Monday, September 21, 2015

AZ congressman thinks he's a better Catholic than the Pope (and a better climate scientist than all climate scientists)

Apparently, the Pope isn't Catholic or Christian enough for AZ Congressman Paul Gosar, who wrote an open letter to In it, he tells why he is "boycotting" the papal address to the US Congress. And in it, he also shows himself to be incapable of making a logical argument. (Either that or I can't follow his logic.) So here's his letter (along with my comments).

(tl;dr version: Gosar is a nitwit who is pandering for votes from constituents who also don't believe in climate change.)
It is difficult to convey the excitement I first felt when it was revealed that His Holiness Pope Francis was invited to Washington D.C. to address the world from the floor of the House of Representatives. (Great! So you'll go and pay attention to the man who is the head of your Church?) Many believed, like I did, that this was an opportunity for the Pope to be one of the world’s great religious advocates and address the current intolerance of religious freedom. (Aaaand here you prove to be an idiot. The purpose of the Pope's visit was announced beforehand, and it shouldn't come as a surprise to you that it's about his last Encyclical, Laudato Si'.) An opportunity to urgently challenge governments to properly address the persecution and execution of Christians and religious minorities; to address the heinous and senseless murders committed by ISIS and other terrorist organizations. (Again, this is not why he is travelling around the world. He is travelling around the world in order to talk about the implication of his Encyclical.) An opportunity to address the enslavement, belittlement, rape and desecration of Christian women and children; to address the condoned, subsidized, intentionally planned genocide of unborn children by Planned Parenthood and society; (You are intentionally being an idiot; the Pope is traveling around the world telling people about the Christian and Catholic message of the Encyclical. He is doing other things, too, but his main point is about the Encyclical. And as a Catholic, you should know how big of a friggin' deal a Papal Encyclical is, and - relatedly - why he would want to talk about it on his state visits.) and finally, an opportunity for His Holiness to refocus our priorities on right from wrong. (This is the first point that is about how the Pope is framing his Encyclical: refocusing our priorities on right from wrong. Too bad it is clear even now that you don't think that the Encyclical does this, or that the point of the Encyclical is contained in the list of moral issues that you feel the Catholic Church and the US government are failing the American people on.)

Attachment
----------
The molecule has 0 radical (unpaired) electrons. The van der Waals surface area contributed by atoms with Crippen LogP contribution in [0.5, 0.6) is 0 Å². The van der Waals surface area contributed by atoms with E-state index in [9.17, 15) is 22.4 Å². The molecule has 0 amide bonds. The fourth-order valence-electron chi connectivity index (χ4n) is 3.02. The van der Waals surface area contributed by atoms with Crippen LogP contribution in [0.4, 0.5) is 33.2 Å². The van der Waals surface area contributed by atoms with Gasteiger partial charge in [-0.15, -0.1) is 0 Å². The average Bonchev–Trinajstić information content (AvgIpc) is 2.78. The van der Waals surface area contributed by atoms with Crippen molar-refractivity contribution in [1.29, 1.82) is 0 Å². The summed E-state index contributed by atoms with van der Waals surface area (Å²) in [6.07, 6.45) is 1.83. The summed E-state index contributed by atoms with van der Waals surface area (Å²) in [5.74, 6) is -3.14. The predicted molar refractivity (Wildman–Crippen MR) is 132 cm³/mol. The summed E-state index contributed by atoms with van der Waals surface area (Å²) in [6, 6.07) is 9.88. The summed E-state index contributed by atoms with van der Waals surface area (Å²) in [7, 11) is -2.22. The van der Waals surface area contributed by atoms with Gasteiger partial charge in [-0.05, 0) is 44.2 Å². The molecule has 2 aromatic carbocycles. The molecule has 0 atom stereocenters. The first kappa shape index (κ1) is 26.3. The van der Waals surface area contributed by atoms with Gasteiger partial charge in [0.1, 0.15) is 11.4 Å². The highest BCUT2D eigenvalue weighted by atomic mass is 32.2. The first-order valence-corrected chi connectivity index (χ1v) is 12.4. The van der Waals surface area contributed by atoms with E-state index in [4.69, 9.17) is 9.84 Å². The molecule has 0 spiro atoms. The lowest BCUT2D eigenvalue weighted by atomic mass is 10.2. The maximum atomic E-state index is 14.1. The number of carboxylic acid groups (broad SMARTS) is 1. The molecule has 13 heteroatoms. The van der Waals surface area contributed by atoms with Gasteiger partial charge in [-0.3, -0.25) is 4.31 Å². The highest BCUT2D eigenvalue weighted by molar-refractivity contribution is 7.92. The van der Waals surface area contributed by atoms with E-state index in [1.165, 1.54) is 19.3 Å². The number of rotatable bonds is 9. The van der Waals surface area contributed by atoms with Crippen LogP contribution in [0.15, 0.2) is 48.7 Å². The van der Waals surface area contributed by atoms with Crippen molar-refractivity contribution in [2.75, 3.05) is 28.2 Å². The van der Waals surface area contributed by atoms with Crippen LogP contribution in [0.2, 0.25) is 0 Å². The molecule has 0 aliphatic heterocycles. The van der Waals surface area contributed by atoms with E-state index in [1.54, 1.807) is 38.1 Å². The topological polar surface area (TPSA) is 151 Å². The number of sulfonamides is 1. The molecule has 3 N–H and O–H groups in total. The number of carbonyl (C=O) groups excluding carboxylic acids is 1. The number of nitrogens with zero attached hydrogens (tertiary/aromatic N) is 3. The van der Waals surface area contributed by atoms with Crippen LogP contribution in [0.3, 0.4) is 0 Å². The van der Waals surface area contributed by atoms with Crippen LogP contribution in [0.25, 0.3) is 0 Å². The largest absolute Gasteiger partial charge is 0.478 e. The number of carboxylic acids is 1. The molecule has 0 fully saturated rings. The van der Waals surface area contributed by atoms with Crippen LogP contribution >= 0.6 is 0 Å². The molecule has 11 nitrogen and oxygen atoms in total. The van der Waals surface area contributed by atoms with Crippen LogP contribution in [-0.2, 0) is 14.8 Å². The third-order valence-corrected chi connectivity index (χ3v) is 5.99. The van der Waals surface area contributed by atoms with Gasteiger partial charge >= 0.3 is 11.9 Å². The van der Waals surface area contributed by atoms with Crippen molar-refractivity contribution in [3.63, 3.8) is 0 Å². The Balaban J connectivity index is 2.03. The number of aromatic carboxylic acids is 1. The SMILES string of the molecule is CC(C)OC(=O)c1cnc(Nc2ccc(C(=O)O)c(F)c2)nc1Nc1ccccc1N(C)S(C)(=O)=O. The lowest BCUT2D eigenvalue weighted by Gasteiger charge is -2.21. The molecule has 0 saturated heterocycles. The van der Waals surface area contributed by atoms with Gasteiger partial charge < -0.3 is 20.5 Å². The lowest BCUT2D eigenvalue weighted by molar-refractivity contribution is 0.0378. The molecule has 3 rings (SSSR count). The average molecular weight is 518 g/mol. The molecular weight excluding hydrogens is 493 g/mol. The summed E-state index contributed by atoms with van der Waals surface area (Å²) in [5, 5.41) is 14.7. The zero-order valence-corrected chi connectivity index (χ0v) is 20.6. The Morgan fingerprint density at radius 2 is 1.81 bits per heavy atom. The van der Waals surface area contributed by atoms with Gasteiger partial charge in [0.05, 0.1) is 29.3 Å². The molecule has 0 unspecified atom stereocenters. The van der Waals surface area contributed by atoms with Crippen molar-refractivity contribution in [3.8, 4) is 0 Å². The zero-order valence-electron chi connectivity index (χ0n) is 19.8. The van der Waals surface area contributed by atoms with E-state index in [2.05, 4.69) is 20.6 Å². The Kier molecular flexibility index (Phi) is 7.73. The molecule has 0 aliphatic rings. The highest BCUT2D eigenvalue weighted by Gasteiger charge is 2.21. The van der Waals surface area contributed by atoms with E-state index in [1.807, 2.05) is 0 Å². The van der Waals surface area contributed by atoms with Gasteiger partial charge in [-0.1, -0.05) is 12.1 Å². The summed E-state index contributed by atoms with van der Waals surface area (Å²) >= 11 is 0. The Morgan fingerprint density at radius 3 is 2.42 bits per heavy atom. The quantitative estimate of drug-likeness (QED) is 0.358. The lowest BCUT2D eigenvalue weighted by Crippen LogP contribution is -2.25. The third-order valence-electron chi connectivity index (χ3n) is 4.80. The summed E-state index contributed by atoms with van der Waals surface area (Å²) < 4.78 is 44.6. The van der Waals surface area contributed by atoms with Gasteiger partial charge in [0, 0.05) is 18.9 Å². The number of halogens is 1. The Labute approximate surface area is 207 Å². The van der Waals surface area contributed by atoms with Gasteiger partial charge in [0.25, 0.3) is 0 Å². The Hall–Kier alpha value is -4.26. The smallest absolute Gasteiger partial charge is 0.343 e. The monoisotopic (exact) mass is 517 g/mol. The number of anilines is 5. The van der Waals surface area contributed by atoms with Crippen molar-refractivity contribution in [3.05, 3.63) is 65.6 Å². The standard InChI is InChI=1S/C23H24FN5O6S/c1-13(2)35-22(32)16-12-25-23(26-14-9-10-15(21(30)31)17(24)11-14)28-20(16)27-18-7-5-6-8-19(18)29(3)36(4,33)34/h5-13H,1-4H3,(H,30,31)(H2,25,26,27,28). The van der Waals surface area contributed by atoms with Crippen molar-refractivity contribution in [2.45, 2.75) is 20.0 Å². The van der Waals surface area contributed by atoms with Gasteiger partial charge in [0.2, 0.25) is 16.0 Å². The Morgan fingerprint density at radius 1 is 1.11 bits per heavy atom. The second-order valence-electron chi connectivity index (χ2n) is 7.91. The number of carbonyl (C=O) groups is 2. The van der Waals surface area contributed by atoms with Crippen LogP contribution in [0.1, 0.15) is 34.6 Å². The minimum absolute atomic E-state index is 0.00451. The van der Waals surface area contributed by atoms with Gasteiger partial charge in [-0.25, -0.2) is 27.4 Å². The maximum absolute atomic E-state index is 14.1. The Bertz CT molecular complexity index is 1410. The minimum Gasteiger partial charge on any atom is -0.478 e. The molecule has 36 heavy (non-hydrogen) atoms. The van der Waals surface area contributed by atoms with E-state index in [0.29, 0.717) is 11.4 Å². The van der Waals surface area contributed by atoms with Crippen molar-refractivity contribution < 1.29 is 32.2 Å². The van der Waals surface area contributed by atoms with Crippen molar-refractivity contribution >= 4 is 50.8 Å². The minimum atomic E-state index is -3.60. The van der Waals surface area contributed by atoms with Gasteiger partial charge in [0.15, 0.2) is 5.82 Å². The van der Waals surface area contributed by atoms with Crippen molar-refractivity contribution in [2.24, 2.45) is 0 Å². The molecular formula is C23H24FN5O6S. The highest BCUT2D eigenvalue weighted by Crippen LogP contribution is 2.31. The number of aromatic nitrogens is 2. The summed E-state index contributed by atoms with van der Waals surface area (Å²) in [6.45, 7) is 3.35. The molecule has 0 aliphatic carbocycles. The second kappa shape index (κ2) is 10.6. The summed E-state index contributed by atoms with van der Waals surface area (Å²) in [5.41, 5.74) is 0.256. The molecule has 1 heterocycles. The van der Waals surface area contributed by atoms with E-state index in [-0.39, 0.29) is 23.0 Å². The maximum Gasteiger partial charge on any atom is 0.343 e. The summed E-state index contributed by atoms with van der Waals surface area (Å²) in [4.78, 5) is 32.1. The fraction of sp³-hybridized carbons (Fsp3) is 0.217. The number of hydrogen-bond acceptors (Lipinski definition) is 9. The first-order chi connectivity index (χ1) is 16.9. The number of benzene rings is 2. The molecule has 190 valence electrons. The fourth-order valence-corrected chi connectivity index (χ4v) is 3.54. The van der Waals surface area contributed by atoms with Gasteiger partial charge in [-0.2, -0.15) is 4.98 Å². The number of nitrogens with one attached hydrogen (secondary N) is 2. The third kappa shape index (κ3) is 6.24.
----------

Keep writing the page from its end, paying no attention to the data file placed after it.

Media reports indicate His Holiness instead intends to focus the brunt of his speech on climate change--(Duh. His Encyclical is about climate change. Seriously, have you read the Encyclical put out by the head of your Church? You claim to be a good Catholic, but I think you haven't taken the time to actually read the Encyclical. And with you choosing not to be in DC to hear what the Pope has to say about it, you are choosing to remain ignorant. "Well done.") a climate that has been changing since first created in Genesis. (Yeah... The Encyclical talks about this and why this framing of it is not useful.) More troubling is the fact that this climate change talk has adopted all of the socialist talking points, wrapped false science and ideology into “climate justice” and is being presented to guilt people into leftist policies. (I'm sorry, but I've read through the Encyclical, and I saw all the references to Biblical morality and moral messages from various Christian saints... all of whom died centuries - if not a millennium before the the idea of "leftist policies" was even imagined as a thing. However, if you were to reframe the writings of the saints and the apostles in a modern political framework, then Jesus, the apostles, and the saints all tend to be talking about "leftist policies." In that light, then, the teaching of Christianity are what you should be blaming, not the Pope, but that would cause really obvious logical problems to your argument from your Christian faith...) If the Pope stuck to standard Christian theology, I would be the first in line. (He is. He cites previous pontiffs, saints, apostles, and Jesus Christ. If these people aren't part of "standard Christian theology" then who are?) If the Pope spoke out with moral authority against violent Islam, I would be there cheering him on. (Christianity was around centuries before the rise of Islam. There is nothing in the Bible talking about Islam. As such, Islam - specifically - isn't a part of "standard Christian theology," which is what you bemoaned the Pope not talking about in your previous sentence. And here you are also bemoaning the Pope for not talking about non-standard Christian theology and political policies. Dude, pick a logical argument and stick to it!) If the Pope urged the Western nations to rescue persecuted Christians in the Middle East, I would back him wholeheartedly. (This is *also* not part of "standard Christian theology." It is a part of public policy, which you seem to be against the Pope talking about when it lines up with "leftist" policies that are based ont he Bible, but when it's about non-"leftist" policies that have no Biblical connection, you wish the Pope would talk about them... as the major part of his visit to talk about his Encyclical? Seriously, you are packing a bunch of pride in there!) But when the Pope chooses to act and talk like a leftist politician, then he can expect to be treated like one. (And when the Pope chooses to act like the head of the Catholic Church, you will choose to act like a member of the Catholic Church? You feel like you had a wrong committed against you, but you choose not to turn the other cheek? How un-Christian of you.) Artist and columnist Maureen Mullarkey (who isn't the Pope) effectively communicated this fallacy stating, “When papal preferences, masked in a Christian idiom, align themselves with ideological agendas (e.g. radical environmentalism) [they] impinge on democratic freedoms and the sanctity of the individual.” (But when papal preferences, maked in a Christian idiom, align themselves with idological agendas (e.g., expanding war in the Middle East), they don't impinge on democratic freedoms and the sanctity of the individual?" How friggin' logically inconsistent!)